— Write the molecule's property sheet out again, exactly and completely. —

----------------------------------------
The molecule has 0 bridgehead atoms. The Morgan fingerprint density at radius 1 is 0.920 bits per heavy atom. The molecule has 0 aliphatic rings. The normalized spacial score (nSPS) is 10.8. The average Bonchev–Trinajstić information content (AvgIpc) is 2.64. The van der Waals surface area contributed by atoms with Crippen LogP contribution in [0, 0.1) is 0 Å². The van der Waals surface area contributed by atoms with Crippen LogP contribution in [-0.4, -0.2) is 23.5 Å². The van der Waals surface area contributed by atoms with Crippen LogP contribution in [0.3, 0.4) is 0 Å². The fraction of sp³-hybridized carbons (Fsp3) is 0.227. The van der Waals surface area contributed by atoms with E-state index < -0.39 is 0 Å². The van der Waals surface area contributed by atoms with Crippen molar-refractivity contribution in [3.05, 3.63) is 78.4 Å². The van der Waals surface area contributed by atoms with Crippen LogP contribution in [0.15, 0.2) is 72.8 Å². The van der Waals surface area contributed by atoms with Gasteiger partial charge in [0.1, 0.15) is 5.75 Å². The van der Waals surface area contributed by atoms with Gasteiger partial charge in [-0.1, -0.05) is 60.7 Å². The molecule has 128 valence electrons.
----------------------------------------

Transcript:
The molecule has 0 bridgehead atoms. The Morgan fingerprint density at radius 1 is 0.920 bits per heavy atom. The molecule has 0 aliphatic rings. The normalized spacial score (nSPS) is 10.8. The average Bonchev–Trinajstić information content (AvgIpc) is 2.64. The van der Waals surface area contributed by atoms with Crippen LogP contribution in [0, 0.1) is 0 Å². The van der Waals surface area contributed by atoms with Crippen LogP contribution in [-0.4, -0.2) is 23.5 Å². The van der Waals surface area contributed by atoms with Crippen LogP contribution in [0.3, 0.4) is 0 Å². The fraction of sp³-hybridized carbons (Fsp3) is 0.227. The van der Waals surface area contributed by atoms with E-state index < -0.39 is 0 Å². The van der Waals surface area contributed by atoms with Crippen molar-refractivity contribution in [3.05, 3.63) is 78.4 Å². The van der Waals surface area contributed by atoms with Crippen LogP contribution in [0.15, 0.2) is 72.8 Å². The van der Waals surface area contributed by atoms with Gasteiger partial charge in [0.1, 0.15) is 5.75 Å². The van der Waals surface area contributed by atoms with Gasteiger partial charge in [-0.1, -0.05) is 60.7 Å². The molecule has 128 valence electrons.